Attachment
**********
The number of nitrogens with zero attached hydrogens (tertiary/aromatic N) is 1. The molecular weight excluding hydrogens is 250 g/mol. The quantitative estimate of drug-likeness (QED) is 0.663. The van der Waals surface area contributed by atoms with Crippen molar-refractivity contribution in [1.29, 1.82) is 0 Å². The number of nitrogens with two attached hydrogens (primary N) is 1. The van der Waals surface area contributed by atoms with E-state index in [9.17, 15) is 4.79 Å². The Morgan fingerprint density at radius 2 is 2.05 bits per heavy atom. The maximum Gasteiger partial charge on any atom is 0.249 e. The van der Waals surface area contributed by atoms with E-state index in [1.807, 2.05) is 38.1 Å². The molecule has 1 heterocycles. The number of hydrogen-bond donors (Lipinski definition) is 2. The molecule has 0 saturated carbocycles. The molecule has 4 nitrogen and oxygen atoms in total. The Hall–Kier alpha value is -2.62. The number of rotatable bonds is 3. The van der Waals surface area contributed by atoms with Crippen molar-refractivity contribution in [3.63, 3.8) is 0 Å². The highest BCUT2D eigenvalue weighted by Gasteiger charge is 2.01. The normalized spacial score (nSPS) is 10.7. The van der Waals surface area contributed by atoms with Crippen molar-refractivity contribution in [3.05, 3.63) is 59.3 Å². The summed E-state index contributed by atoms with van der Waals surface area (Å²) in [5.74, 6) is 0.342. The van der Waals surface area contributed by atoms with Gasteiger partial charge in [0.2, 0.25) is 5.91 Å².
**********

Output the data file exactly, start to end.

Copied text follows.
The number of nitrogens with zero attached hydrogens (tertiary/aromatic N) is 1. The molecular weight excluding hydrogens is 250 g/mol. The quantitative estimate of drug-likeness (QED) is 0.663. The van der Waals surface area contributed by atoms with Crippen molar-refractivity contribution in [1.29, 1.82) is 0 Å². The number of nitrogens with two attached hydrogens (primary N) is 1. The van der Waals surface area contributed by atoms with E-state index in [9.17, 15) is 4.79 Å². The Morgan fingerprint density at radius 2 is 2.05 bits per heavy atom. The maximum Gasteiger partial charge on any atom is 0.249 e. The van der Waals surface area contributed by atoms with E-state index in [1.807, 2.05) is 38.1 Å². The molecule has 1 heterocycles. The number of hydrogen-bond donors (Lipinski definition) is 2. The molecule has 0 saturated carbocycles. The molecule has 4 nitrogen and oxygen atoms in total. The Hall–Kier alpha value is -2.62. The number of rotatable bonds is 3. The van der Waals surface area contributed by atoms with Crippen molar-refractivity contribution in [3.63, 3.8) is 0 Å². The highest BCUT2D eigenvalue weighted by Gasteiger charge is 2.01. The normalized spacial score (nSPS) is 10.7. The van der Waals surface area contributed by atoms with Crippen molar-refractivity contribution in [3.05, 3.63) is 59.3 Å². The summed E-state index contributed by atoms with van der Waals surface area (Å²) in [5.74, 6) is 0.342. The van der Waals surface area contributed by atoms with Gasteiger partial charge in [0.2, 0.25) is 5.91 Å².